Start with some very conservative base rate that will cover minimum expenses- 2 or 3%. If your portfolio’s inflation adjusted value is more than you started with you take out then take some fraction of the additional returns and treat it as a bonus. As long as the base rate is sustainable this strategy should be sustainable but it could mean big year to year income swings.

    -Rick Francis

  7. “…but it could mean big year to year income swings.”

    Yeah, exactly. A 2-3% withdrawal rate is super safe. But, for many investors, it’s darned near impossible to get your savings high enough and your fixed expenses low enough to make that a possibility.

  8. Yeah, I like FIRECalc. It, along with Jim Otar’s “retirement optimizer” are my two favorites in that all they do are look at past returns and say what would or wouldn’t have worked rather than attempting to put a future probability of success on a given plan.

  9. Can you explain how you’re getting that figure?

    The monthly payments I quoted were only the initial payments, and I just multiplied out to get a sense of the minimum I would received from the annuity. If it helps, I tried a few more scenarios, all assuming an initial payment of $400K, and that I’m a single male living in NY:

    With a bday in 9/48, life expectancy about 23 years according to IRS Pub 590, starting the annuity 1 year later:
    – Single life only w/inflation adjustment: $1683 initial payment
    – same with 20 year period: 1771
    – Single only w/5% graded payment: 1424
    – same with 20 year period: 1299

    Same options changing bday to 9/45 to make myself 3 years older:
    – 1895
    – 1771
    – 1498
    – 1424

    Given those numbers, at what point do you think it more advantageous to annuitize?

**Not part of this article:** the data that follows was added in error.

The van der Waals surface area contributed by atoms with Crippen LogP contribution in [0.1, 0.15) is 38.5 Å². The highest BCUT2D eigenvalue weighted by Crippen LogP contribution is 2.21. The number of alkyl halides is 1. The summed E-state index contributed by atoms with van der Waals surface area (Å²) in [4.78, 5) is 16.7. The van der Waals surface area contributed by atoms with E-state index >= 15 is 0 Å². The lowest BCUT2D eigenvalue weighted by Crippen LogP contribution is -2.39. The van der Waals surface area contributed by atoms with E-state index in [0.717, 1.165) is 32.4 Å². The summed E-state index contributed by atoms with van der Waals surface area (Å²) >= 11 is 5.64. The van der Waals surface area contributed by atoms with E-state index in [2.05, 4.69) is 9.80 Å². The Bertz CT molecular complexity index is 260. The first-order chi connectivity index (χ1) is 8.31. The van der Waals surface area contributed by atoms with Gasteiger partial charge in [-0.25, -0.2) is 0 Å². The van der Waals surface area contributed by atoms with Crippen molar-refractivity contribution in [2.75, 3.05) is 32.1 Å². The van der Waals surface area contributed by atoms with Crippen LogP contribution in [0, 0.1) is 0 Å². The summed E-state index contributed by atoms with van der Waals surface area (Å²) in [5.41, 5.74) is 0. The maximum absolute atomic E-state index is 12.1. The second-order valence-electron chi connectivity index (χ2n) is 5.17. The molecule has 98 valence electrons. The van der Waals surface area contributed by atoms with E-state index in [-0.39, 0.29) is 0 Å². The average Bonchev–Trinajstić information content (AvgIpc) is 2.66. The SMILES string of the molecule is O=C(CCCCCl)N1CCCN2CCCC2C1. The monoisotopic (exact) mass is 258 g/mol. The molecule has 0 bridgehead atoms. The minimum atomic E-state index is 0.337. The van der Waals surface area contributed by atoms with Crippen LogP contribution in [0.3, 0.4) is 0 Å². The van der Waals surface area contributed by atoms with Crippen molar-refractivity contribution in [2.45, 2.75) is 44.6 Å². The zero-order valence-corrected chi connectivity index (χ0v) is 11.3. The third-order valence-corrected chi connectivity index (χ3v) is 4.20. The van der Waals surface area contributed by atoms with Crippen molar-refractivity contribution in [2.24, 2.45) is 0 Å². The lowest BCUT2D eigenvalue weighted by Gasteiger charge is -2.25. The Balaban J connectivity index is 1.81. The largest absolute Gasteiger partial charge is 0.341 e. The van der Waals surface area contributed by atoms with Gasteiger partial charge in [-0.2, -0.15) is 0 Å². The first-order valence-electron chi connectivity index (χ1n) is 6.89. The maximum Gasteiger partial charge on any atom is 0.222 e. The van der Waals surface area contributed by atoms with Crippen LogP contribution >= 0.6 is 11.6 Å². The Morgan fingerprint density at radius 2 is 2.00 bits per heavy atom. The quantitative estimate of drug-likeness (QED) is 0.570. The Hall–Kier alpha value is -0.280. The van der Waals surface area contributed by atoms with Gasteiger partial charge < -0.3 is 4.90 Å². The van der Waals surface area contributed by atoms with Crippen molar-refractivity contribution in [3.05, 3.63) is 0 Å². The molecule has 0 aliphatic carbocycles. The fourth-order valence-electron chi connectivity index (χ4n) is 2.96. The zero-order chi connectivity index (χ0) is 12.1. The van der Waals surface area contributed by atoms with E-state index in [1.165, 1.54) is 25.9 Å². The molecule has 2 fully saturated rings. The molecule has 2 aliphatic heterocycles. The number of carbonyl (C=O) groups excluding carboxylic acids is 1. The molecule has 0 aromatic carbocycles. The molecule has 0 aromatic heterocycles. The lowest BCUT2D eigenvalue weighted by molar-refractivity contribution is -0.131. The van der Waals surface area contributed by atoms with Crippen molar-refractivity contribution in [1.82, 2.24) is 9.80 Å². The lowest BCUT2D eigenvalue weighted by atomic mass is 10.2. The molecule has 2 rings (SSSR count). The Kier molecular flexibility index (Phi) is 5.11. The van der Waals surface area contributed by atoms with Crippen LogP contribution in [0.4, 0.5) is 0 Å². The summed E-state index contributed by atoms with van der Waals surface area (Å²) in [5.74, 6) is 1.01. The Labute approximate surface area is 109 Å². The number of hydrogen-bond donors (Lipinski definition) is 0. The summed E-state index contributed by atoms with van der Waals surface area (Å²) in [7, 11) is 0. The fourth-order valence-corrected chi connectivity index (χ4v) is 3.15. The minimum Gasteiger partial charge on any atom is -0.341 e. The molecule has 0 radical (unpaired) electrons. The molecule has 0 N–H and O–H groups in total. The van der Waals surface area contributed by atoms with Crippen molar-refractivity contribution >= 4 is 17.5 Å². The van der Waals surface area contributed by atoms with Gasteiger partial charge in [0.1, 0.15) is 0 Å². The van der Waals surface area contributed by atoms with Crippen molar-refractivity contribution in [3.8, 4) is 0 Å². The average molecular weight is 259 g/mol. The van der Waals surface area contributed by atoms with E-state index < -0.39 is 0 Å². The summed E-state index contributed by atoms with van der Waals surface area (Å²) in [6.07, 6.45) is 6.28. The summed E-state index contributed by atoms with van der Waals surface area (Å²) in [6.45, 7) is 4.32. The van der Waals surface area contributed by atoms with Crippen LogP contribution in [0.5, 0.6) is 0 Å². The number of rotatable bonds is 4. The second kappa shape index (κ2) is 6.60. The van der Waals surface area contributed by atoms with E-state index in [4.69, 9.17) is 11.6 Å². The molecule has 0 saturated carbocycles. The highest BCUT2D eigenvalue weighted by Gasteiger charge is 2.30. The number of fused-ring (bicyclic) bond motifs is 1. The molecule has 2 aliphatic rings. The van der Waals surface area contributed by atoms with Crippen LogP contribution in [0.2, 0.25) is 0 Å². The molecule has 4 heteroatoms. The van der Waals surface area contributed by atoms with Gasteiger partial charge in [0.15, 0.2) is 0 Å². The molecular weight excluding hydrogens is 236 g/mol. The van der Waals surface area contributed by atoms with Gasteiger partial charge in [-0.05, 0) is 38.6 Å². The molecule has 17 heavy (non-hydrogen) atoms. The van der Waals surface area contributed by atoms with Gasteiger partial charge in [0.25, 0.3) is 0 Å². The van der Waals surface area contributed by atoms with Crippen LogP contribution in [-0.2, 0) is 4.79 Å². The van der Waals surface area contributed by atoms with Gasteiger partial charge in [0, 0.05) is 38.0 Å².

10. My 5.06% figure was simply the quotient of the two figures you provided: $17,712 annual payout, divided by a $350,000 premium.

    As to when to annuitize, let’s stick with just one figure for comparison. (I prefer to use single life only with inflation adjustment if there’s no joint annuitant.)

    So, for an investor born Sept 1, 1948, I get an inflation-adjusted payout of $1,570.83 per month on a $400,000 premium if we start the payout asap.

    In contrast, if I enter a birthdate of Sept 1, 1945, and I request a monthly payment of $1,570.83, I see that I’d need to pay a premium of $357,844.

    So, if interest rates don’t change between now and three years from now, you’re better off delaying annuitization for those three years if you think you can spend $1,570 per month, and still have $357,844 remaining. According to my Excel calculations, that would take an effective annual return of ~ 1.013%.

  11. Mike,

    It is good to see someone else warning about the dangers of retirement calculators. They are so highly dependent on assumptions that few people understand how to use them correctly. The result is dangerously inaccurate and misleading retirement planning. I believe this is so important that I wrote an entire ebook covering this subject.

    I would even take the discussion above one step further and disagree with the high quality “backcasting” methods as mentioned in the comments above. The implied but unstated assumption behind these methods is the future will relate in some way to the past.

    Given the government debt and transfer payment problems that have ballooned to unsustainable levels I think it is a fools game to assume the past will have much relevance to what we face over the next 20-40 years.

    Just so I don’t come across excessively negative, the value in all these methods is they show you shades of “the truth”. Each provides a useful piece to the puzzle as long as you understand the limitations and don’t place excessive confidence in the output. That is the basic mistake most people make.

    Hope that helps…